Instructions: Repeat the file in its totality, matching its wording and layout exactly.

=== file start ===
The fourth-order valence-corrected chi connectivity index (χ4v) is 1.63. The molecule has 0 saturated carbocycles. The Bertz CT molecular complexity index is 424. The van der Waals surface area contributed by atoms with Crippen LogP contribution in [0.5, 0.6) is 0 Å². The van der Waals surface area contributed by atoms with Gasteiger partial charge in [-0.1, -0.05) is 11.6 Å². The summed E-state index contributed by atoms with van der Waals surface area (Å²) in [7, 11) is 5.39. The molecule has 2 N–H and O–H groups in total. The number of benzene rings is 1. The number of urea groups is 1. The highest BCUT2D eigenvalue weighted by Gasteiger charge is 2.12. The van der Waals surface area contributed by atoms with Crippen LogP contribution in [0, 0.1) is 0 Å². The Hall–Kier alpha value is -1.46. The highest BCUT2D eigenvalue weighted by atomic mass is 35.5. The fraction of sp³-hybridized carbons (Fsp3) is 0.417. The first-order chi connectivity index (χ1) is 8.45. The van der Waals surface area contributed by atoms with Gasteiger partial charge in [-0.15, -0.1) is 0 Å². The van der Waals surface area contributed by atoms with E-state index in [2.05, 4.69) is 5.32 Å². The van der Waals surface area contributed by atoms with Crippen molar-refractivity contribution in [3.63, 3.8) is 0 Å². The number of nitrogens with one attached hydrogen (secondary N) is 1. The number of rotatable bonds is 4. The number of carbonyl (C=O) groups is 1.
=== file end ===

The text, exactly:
The fourth-order valence-corrected chi connectivity index (χ4v) is 1.63. The molecule has 0 saturated carbocycles. The Bertz CT molecular complexity index is 424. The van der Waals surface area contributed by atoms with Crippen LogP contribution in [0.5, 0.6) is 0 Å². The van der Waals surface area contributed by atoms with Gasteiger partial charge in [-0.1, -0.05) is 11.6 Å². The summed E-state index contributed by atoms with van der Waals surface area (Å²) in [7, 11) is 5.39. The molecule has 2 N–H and O–H groups in total. The number of benzene rings is 1. The number of urea groups is 1. The highest BCUT2D eigenvalue weighted by Gasteiger charge is 2.12. The van der Waals surface area contributed by atoms with Crippen LogP contribution in [0, 0.1) is 0 Å². The Hall–Kier alpha value is -1.46. The highest BCUT2D eigenvalue weighted by atomic mass is 35.5. The fraction of sp³-hybridized carbons (Fsp3) is 0.417. The first-order chi connectivity index (χ1) is 8.45. The van der Waals surface area contributed by atoms with Gasteiger partial charge in [-0.15, -0.1) is 0 Å². The van der Waals surface area contributed by atoms with E-state index in [2.05, 4.69) is 5.32 Å². The van der Waals surface area contributed by atoms with Crippen molar-refractivity contribution in [3.63, 3.8) is 0 Å². The number of nitrogens with one attached hydrogen (secondary N) is 1. The number of rotatable bonds is 4. The number of carbonyl (C=O) groups is 1.